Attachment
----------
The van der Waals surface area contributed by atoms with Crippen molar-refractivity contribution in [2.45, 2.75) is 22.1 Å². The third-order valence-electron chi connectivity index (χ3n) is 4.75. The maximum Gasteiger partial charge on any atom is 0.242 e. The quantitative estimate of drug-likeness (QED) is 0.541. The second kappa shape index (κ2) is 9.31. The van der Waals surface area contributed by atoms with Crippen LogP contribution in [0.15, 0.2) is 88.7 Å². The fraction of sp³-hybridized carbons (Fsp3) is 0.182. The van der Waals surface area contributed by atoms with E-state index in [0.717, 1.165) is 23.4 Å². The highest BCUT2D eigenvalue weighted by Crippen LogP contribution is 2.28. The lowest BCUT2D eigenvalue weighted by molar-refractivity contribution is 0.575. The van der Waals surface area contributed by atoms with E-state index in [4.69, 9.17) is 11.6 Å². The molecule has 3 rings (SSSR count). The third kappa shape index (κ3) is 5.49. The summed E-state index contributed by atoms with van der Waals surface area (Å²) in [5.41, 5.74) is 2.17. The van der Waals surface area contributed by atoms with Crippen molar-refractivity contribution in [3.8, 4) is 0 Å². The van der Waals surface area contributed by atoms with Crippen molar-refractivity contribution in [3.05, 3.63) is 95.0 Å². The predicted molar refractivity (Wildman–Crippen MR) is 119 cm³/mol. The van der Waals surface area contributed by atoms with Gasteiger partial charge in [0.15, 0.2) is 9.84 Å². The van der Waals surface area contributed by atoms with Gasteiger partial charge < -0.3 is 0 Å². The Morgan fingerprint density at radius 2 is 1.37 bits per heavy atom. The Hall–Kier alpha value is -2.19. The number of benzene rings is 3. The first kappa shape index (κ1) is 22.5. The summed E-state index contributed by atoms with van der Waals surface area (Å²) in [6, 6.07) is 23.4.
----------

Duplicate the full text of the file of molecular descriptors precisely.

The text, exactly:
The van der Waals surface area contributed by atoms with Crippen molar-refractivity contribution in [2.45, 2.75) is 22.1 Å². The third-order valence-electron chi connectivity index (χ3n) is 4.75. The maximum Gasteiger partial charge on any atom is 0.242 e. The quantitative estimate of drug-likeness (QED) is 0.541. The second kappa shape index (κ2) is 9.31. The van der Waals surface area contributed by atoms with Crippen LogP contribution in [0.15, 0.2) is 88.7 Å². The fraction of sp³-hybridized carbons (Fsp3) is 0.182. The van der Waals surface area contributed by atoms with E-state index in [0.717, 1.165) is 23.4 Å². The highest BCUT2D eigenvalue weighted by Crippen LogP contribution is 2.28. The lowest BCUT2D eigenvalue weighted by molar-refractivity contribution is 0.575. The van der Waals surface area contributed by atoms with E-state index in [4.69, 9.17) is 11.6 Å². The molecule has 3 rings (SSSR count). The third kappa shape index (κ3) is 5.49. The summed E-state index contributed by atoms with van der Waals surface area (Å²) in [5.41, 5.74) is 2.17. The van der Waals surface area contributed by atoms with Crippen molar-refractivity contribution in [3.8, 4) is 0 Å². The van der Waals surface area contributed by atoms with Crippen molar-refractivity contribution in [3.05, 3.63) is 95.0 Å². The predicted molar refractivity (Wildman–Crippen MR) is 119 cm³/mol. The van der Waals surface area contributed by atoms with Gasteiger partial charge in [0.15, 0.2) is 9.84 Å². The van der Waals surface area contributed by atoms with Gasteiger partial charge < -0.3 is 0 Å². The Morgan fingerprint density at radius 2 is 1.37 bits per heavy atom. The Hall–Kier alpha value is -2.19. The number of benzene rings is 3. The first kappa shape index (κ1) is 22.5. The summed E-state index contributed by atoms with van der Waals surface area (Å²) in [6, 6.07) is 23.4.